One-Touch HD Streaming For Three Destinations? It’s Here


Osprey Video has unveiled an extension of its Talon hardware encoder line with the launch of the Talon G2.

Similar to previous releases, the Talon G2 creates live RTMP streams for unmanaged networks, including the internet. It’s designed for A/V and broadcast customers looking for end-to-end video-streaming tools for professional workflows.

Specifically, the Talon G2 ingests video from multiple formats, encodes it to H.264, and delivers it over IP.

Its front-facing LCD touch screen offers one-touch streaming control.

Once the streaming profiles are set up on the back end, which can be done remotely if needed, users can start or stop encoding operations at the touch of a button. Furthermore, the screen displays continuous feedback on the status of all encoders.

The Talon G2 also boasts API-level integrations with both Facebook Live and the Wowza Streaming Cloud streaming service.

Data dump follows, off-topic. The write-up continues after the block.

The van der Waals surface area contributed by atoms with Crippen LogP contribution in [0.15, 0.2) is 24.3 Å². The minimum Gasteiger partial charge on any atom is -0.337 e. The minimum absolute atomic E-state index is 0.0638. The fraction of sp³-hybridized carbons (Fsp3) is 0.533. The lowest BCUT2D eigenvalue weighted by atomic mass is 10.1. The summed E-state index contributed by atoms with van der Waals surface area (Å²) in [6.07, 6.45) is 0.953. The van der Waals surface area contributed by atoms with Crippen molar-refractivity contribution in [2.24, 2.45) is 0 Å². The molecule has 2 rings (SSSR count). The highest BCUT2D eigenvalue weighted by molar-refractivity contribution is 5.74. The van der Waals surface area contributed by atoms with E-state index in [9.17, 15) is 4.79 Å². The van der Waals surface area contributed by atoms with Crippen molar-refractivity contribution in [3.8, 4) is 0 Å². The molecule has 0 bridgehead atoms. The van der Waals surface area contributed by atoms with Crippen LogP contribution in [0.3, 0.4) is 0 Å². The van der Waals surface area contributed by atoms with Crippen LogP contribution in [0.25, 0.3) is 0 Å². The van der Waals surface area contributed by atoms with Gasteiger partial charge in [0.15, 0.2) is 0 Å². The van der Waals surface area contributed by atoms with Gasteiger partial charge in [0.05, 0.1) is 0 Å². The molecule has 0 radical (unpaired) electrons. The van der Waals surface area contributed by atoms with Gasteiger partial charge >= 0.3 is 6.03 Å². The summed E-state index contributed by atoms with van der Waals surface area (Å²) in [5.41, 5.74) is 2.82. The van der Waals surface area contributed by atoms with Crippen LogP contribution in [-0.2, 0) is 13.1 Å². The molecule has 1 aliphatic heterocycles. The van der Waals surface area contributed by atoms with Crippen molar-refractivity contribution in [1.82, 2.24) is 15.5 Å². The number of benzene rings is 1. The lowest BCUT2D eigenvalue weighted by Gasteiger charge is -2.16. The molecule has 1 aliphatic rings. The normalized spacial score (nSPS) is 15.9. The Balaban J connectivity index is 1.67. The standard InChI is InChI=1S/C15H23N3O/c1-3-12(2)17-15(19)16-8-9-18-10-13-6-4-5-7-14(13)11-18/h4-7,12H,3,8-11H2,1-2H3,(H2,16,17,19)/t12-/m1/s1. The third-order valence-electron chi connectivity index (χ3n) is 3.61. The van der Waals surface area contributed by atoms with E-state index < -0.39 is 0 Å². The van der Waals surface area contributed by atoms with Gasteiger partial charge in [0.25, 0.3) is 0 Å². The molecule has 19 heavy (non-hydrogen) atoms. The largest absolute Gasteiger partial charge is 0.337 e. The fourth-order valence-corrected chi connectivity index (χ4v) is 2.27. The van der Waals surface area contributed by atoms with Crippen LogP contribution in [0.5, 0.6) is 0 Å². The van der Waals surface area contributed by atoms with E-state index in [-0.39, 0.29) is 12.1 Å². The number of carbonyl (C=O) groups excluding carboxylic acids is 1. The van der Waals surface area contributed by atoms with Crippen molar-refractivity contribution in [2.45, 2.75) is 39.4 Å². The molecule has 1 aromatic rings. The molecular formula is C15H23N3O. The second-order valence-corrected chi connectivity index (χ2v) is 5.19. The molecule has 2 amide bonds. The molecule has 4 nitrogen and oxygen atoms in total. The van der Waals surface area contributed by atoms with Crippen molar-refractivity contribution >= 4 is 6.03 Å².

Osprey Video worked with Facebook on an exclusive interface that makes it possible to configure the Talon G2 for Facebook streaming only once instead of daily. Once configured, users simply press a button. Furthermore, built-in security features make it so that authorized users can start streaming to anyone’s Facebook page (such as a company’s or an executive’s) without needing login credentials.

The Talon G2 encoder ingests video from 3G HD-SDI, HDMI, and composite sources and streams it via RTMP, RTP, or UDP to multiple destinations over IP. Additionally, the Talon G2 can encode and stream to three destinations simultaneously and save to a .TS file, with frame alignment across all streams for multiple-bit-rate streaming.

Scott Whitcomb, Osprey Video’s Business Development Manager, commented, “Live streaming has become popular in virtually every market, so people need a way to do it flexibly, reliably, affordably, and with high-quality results, whether they’re professional video engineers or amateurs who have nothing to do with the technical details. That’s why we’re so committed to developing our hardware encoders, which pack a surprising amount of performance and function into a small device that’s easy to use.”